Whilst it’s difficult to be collaborative online, tutors can make the most out of the online space by using modelled approaches or multimedia. There are a number of other examples of differentiated instruction when changing the process:

  • You could use tiered activities between the varying attainment-levels of your students, don’t want to change the session completely if a student is struggling? Have a few different approaches to the task ready to go, and you could give your students a choice as they learn and grow
  • Remember to interest them in learning right from the start. As a tutor, you’ll be feeling the pressure to maximise the session with learning, but if you don’t spend time at the start making them feel included and piquing their interest, they’ll lose motivation!
  • Set clear time boundaries for the process so students know how long each activity or part of the session will take
  • Vary the length of time for each activity and give each part of the session a clear name (e.g. Do Now for the starter, the Warm-Up task, the Main Activity and the Exit Ticket at the end)
  • Add in quick quizzes like Seneca and Kahoots at the end of the lesson to check for understanding 

3. Products

By culminating projects that ask the student to apply or extend what you’ve been teaching them in the session or sequence of sessions, you’re varying the way in which they are learning what they learn. Tutoring isn’t differentiated when you’ve set the same task for every student that you tutor, and expect the same result! 

Typically in the classroom environment, this could involve students teaching each other, or by working in carefully selected groups. Online, you won’t have this choice, but plenty of options still remains:

  • Give students options about how to express their learning (e.g. single word answers, writing up sentences or a paragraph, creating a mind-map, drawing an image of filling in a table)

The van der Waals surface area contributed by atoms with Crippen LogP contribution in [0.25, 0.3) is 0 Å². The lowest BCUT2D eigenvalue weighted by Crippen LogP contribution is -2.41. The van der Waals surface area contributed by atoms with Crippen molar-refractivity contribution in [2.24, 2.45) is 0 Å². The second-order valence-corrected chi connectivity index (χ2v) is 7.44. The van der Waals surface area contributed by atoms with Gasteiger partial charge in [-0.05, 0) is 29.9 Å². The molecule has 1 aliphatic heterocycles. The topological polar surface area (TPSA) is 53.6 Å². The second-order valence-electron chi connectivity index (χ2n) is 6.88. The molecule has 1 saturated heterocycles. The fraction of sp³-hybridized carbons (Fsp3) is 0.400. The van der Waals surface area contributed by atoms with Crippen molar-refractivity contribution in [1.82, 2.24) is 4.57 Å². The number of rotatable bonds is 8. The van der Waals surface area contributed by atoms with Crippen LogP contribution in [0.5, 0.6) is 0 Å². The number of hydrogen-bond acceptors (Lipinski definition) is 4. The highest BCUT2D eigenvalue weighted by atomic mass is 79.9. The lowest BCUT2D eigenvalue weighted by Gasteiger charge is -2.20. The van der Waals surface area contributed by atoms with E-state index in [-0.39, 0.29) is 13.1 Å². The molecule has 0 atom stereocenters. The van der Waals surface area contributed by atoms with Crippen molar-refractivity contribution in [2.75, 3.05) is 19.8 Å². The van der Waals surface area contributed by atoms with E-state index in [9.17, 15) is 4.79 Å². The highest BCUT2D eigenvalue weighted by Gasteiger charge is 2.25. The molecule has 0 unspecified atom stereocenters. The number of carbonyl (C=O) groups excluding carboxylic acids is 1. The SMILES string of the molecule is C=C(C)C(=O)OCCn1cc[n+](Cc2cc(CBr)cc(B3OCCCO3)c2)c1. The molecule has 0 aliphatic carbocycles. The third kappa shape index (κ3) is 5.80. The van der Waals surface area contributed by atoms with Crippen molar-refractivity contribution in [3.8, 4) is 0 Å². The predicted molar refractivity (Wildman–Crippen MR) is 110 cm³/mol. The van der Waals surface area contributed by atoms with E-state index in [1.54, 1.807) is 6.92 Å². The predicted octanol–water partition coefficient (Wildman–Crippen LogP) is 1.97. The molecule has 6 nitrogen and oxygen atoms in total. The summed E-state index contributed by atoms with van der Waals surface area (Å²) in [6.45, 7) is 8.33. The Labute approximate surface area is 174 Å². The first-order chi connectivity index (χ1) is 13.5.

• Remember to clearly set up the session to follow a structure that students can follow (e.g. Rosenshines I / We / You lesson structure works perfectly to be accessible and inclusive of all learners) 
  • Use homework or home learning time to consolidate what’s been learned in the session, or to pre-learn terms for your next one!
  • Online, you have the benefit of no peer distractions, so you’ll be able to give your specific student more options about how they want to learn once you’ve gotten to know them

4. Learning Environment

The way in which the learning space is built and feels is also incredibly important for accessing learning and is sometimes what throws students working or transitioning to work online. In a traditional classroom space:

  • Students need quiet spaces in a room to work without distraction, as well as creative spaces to make them feel open to collaboration
  • They need to feel calm and comfortable in a space, which is why many students struggle in the classroom, feeling a sense of overwhelm or worry 
  • Learning environments also include routines; clear starts and finishes, time for collaboration, and time for independent thinking and learning. The more that students know about when and where this is coming, the more they’ll be open and receptive to changes!
  • Some students even need to move around regularly; factoring in rest breaks is hugely important, especially for those with ADHD
  • Learning online means that students will likely be logging on from home, which our reviews tell us are of huge benefit to feeling comfortable when they learn. But, they should still be away from distraction and preferably at a desk so that they can concentrate!

What is differentiation in the online classroom?


Just because you're tutoring students virtually, doesn’t mean you have to give up the best practices. In actual fact the virtual classroom has a whole range of benefits that the traditional classroom doesn’t; students are focused on you and not their peers, they are in the comfort of their own homes, and you can tailor all of your teaching tools to their needs. 

Differentiating instruction means that you observe and understand the differences and similarities among students and use this information to plan instruction. This means that the first step is to get to know students really well! 

Find out their likes and dislikes, and invest in their interests; they will learn to trust you more if you do this regularly, and keep a positive attitude, rather than overdoing the lesson content and activities at the beginning. 

Online, students are likely to drift off when staring at a screen too long if they aren’t used to it, so factor in regular rest breaks and time away from the screen (for example by writing down answers that can be self-assessed with a checklist by you, rather than over the computer). There are several ways that you can speed up your process of differentiation in the online classroom:

  • Regular, formative assessment

By continually assessing students' learning through differentiation in the online classroom (yes, this means every single session and multiple times within it!) you can meet students' needs and help them move forward. Never presume a student has learned what you want them to just because you feel a learning moment has gone well.